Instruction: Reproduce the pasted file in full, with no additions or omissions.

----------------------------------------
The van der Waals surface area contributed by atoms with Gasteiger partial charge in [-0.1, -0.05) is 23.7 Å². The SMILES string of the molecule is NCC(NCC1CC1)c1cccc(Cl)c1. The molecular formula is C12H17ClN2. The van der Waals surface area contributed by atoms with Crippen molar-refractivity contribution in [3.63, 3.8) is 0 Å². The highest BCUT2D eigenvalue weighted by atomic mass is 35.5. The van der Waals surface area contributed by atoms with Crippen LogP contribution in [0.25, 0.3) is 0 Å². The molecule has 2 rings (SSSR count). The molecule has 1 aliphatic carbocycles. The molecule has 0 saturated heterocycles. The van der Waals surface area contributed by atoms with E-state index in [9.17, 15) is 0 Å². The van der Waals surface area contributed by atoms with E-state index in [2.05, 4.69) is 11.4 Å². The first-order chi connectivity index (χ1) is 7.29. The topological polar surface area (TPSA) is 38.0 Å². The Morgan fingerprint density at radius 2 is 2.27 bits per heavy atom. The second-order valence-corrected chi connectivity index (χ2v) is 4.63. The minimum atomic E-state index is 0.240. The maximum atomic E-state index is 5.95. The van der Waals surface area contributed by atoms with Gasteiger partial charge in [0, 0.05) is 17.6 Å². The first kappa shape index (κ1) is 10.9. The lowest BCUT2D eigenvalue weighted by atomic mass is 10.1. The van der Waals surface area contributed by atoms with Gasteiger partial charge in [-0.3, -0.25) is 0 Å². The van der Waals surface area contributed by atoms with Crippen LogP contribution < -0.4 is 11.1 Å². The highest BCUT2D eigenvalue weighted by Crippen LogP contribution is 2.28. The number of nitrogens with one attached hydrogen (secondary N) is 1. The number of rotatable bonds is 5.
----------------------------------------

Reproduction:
The van der Waals surface area contributed by atoms with Gasteiger partial charge in [-0.1, -0.05) is 23.7 Å². The SMILES string of the molecule is NCC(NCC1CC1)c1cccc(Cl)c1. The molecular formula is C12H17ClN2. The van der Waals surface area contributed by atoms with Crippen molar-refractivity contribution in [3.63, 3.8) is 0 Å². The highest BCUT2D eigenvalue weighted by atomic mass is 35.5. The van der Waals surface area contributed by atoms with Crippen LogP contribution in [0.25, 0.3) is 0 Å². The molecule has 2 rings (SSSR count). The molecule has 1 aliphatic carbocycles. The molecule has 0 saturated heterocycles. The van der Waals surface area contributed by atoms with E-state index in [9.17, 15) is 0 Å². The van der Waals surface area contributed by atoms with E-state index in [2.05, 4.69) is 11.4 Å². The first-order chi connectivity index (χ1) is 7.29. The topological polar surface area (TPSA) is 38.0 Å². The Morgan fingerprint density at radius 2 is 2.27 bits per heavy atom. The second-order valence-corrected chi connectivity index (χ2v) is 4.63. The minimum atomic E-state index is 0.240. The maximum atomic E-state index is 5.95. The van der Waals surface area contributed by atoms with Gasteiger partial charge in [0, 0.05) is 17.6 Å². The first kappa shape index (κ1) is 10.9. The lowest BCUT2D eigenvalue weighted by atomic mass is 10.1. The van der Waals surface area contributed by atoms with Gasteiger partial charge in [-0.3, -0.25) is 0 Å². The van der Waals surface area contributed by atoms with Crippen LogP contribution < -0.4 is 11.1 Å². The highest BCUT2D eigenvalue weighted by Crippen LogP contribution is 2.28. The number of nitrogens with one attached hydrogen (secondary N) is 1. The number of rotatable bonds is 5.